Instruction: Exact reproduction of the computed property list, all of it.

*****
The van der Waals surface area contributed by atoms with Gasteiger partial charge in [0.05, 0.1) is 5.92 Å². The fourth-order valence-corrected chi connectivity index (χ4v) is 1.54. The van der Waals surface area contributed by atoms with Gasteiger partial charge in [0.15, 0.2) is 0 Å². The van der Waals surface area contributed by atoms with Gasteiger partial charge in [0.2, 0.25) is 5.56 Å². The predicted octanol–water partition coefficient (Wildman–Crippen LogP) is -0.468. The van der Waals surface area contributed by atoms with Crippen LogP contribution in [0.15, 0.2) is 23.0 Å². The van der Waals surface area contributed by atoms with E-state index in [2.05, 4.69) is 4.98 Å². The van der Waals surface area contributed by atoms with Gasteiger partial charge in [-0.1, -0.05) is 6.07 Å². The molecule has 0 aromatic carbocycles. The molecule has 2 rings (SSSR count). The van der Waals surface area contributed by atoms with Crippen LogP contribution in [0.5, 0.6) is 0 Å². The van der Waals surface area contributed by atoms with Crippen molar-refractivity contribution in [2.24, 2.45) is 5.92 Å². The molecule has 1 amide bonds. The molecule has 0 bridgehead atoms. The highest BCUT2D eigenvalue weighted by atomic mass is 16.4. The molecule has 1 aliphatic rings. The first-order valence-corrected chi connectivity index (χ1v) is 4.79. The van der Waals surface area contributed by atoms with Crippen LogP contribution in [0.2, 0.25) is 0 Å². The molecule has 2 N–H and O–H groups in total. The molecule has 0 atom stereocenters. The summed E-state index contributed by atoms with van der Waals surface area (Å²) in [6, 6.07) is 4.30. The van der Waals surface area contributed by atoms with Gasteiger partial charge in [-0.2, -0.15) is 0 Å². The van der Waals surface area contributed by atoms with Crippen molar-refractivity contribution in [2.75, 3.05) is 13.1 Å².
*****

The van der Waals surface area contributed by atoms with Gasteiger partial charge in [0.05, 0.1) is 5.92 Å². The fourth-order valence-corrected chi connectivity index (χ4v) is 1.54. The van der Waals surface area contributed by atoms with Gasteiger partial charge in [0.15, 0.2) is 0 Å². The van der Waals surface area contributed by atoms with Gasteiger partial charge in [0.2, 0.25) is 5.56 Å². The predicted octanol–water partition coefficient (Wildman–Crippen LogP) is -0.468. The van der Waals surface area contributed by atoms with Crippen LogP contribution in [0.15, 0.2) is 23.0 Å². The van der Waals surface area contributed by atoms with E-state index in [2.05, 4.69) is 4.98 Å². The van der Waals surface area contributed by atoms with Gasteiger partial charge in [-0.1, -0.05) is 6.07 Å². The molecule has 0 aromatic carbocycles. The molecule has 2 rings (SSSR count). The van der Waals surface area contributed by atoms with Crippen LogP contribution in [0.5, 0.6) is 0 Å². The van der Waals surface area contributed by atoms with Crippen molar-refractivity contribution in [2.24, 2.45) is 5.92 Å². The molecule has 1 amide bonds. The molecule has 0 bridgehead atoms. The highest BCUT2D eigenvalue weighted by atomic mass is 16.4. The molecule has 1 aliphatic rings. The first-order valence-corrected chi connectivity index (χ1v) is 4.79. The van der Waals surface area contributed by atoms with Crippen LogP contribution in [0.2, 0.25) is 0 Å². The molecule has 2 N–H and O–H groups in total. The molecule has 0 atom stereocenters. The summed E-state index contributed by atoms with van der Waals surface area (Å²) in [6, 6.07) is 4.30. The van der Waals surface area contributed by atoms with Gasteiger partial charge in [-0.2, -0.15) is 0 Å². The van der Waals surface area contributed by atoms with Crippen molar-refractivity contribution in [2.75, 3.05) is 13.1 Å².